X-Message-Number: 27790
Subject: Re: Cryonics/Life Extension Survey "Beta test"
Date: Sun, 2 Apr 2006 23:19:51 US/Eastern



David Stodolsky wrote: 

> The concept of 'sin' is meaningless in many cultures, 
> thus inclusion makes the survey culture bound.

   The concept of "sin" is meaningless for atheists, but
I was creating a test targeted more to the general public 
than to cryonicists (on whom I was "beta testing"). The 
results of this question would not distinguish between
atheists who obviously see nothing sinful about cryonics
(and probably do not apply the word "sin" to moral evils)
and believers who believe in sin, but do not believe that
an unlimited lifespan is sinful.

   But my survey is not like most surveys. Gathering
data is only intended to be a secondary purpose. The primary
purpose of the survey is to affect the mind of the 
survey-taker. I want those who are religious to question
themselves about what amount of life extension would be
sinful and how they can justify such a belief. My hope
and expectation is that many people when faced with this 
question will realize that they cannot justify saying that
a greatly extended lifespan is sinful or prohibited by
scripture. This would be the best result of my survey. The
fact that the results of this question are muddy and 
difficult to interpret does not bother me much. 



David Stodolsky wrote: 

> In a psychological sense, the terms "non-finite" and "infinite" are  
> not necessarily equivalent. Most likely you will get different  
> responses when using the two terms independently. If someone says a  
> trillion years, they are acknowledging a *certain* endpoint to their  
> life. This is different than non-finite in the sense that you don't  
> know at which point the end will come. Due to the way the brain uses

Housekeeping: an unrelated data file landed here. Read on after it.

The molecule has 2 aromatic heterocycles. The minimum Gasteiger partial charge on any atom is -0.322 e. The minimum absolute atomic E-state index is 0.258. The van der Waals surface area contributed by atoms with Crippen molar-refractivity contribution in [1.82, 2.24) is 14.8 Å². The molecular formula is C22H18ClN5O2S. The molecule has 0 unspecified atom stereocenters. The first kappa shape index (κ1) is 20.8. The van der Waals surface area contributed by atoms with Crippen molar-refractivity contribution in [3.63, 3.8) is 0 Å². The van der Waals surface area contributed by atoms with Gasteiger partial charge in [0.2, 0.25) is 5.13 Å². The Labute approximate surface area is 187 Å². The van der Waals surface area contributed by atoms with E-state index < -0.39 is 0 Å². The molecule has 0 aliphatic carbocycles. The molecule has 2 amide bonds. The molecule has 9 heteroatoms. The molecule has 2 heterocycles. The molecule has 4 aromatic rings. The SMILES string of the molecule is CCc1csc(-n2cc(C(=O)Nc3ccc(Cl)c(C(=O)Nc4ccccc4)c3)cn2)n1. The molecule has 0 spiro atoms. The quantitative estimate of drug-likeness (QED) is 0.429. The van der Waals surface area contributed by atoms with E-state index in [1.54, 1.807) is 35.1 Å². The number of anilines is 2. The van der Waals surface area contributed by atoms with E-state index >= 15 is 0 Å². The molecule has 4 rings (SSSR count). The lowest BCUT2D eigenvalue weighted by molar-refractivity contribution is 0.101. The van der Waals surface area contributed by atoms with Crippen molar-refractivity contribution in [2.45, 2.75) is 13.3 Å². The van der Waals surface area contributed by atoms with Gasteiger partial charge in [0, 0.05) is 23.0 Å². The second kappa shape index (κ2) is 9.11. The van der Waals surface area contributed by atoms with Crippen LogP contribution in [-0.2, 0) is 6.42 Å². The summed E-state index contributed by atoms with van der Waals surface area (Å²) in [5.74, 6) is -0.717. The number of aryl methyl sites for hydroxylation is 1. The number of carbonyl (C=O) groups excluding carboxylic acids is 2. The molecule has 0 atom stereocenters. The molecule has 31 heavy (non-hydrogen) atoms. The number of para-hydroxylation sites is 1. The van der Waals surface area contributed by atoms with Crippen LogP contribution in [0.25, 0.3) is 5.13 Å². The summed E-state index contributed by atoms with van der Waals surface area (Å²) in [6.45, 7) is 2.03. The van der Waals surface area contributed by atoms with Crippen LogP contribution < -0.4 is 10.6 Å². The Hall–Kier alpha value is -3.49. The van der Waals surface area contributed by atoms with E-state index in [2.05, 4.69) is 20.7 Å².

> information, certainty plays a disproportionate role in decision  
> making. Thus, the terms "indefinite" vs any "definite time" may be  
> more appropriate in a survey.
> The term "infinite" is a term of art among mathematicians. Thus, it's  
> meaning will vary according to the education of the user. It is  
> unlikely to prove useful in any survey of the general population,  
> even though it is used by (some) people routinely.

   In this case I went through three iterations of attempting to 
find language that was unambiguous enough that I could get an 
understanding of what cryonicists are meaning by their terms. The
word "immortality" is uses so widely in connection with cryonics
IMMORTAL, PHYSICAL IMMORTALITY, etc, etc.) that I was determined
to get a fix on what cryonicists mean. You seem to be saying 
"give up trying, it is a hopeless task". I don't believe that,
but I will admit that I found it to be much more frustrating than
I expected. I think it is a significant result that 60% of the 
respondent cryonicists answered "YES" to: 

(12) Do you use the word 'immortality' to mean infinite (non-finite) 
      lifespan (eternal life)?

It is especially significant to the possibility that only 10% could
have answered "YES".  

  You also need to consider that the majority of cryonicists are technophiles
and  as such are more likely to use the word  infinite  in the mathematical
sense than the general public. 

  Concerning desired length of lifespan, I had already explored that with
question (8) of the first survey:

  What would be your preferred age range for death
if you could remain in youthful good health? 
with  No limit  as a option. Question (12) and (13) of the second
survey were specifically designed to explore what cryonicists mean
by  immortality . I think that I have beaten this to death and 
have gotten as good a result as I want or expect. 

              -- Ben Best

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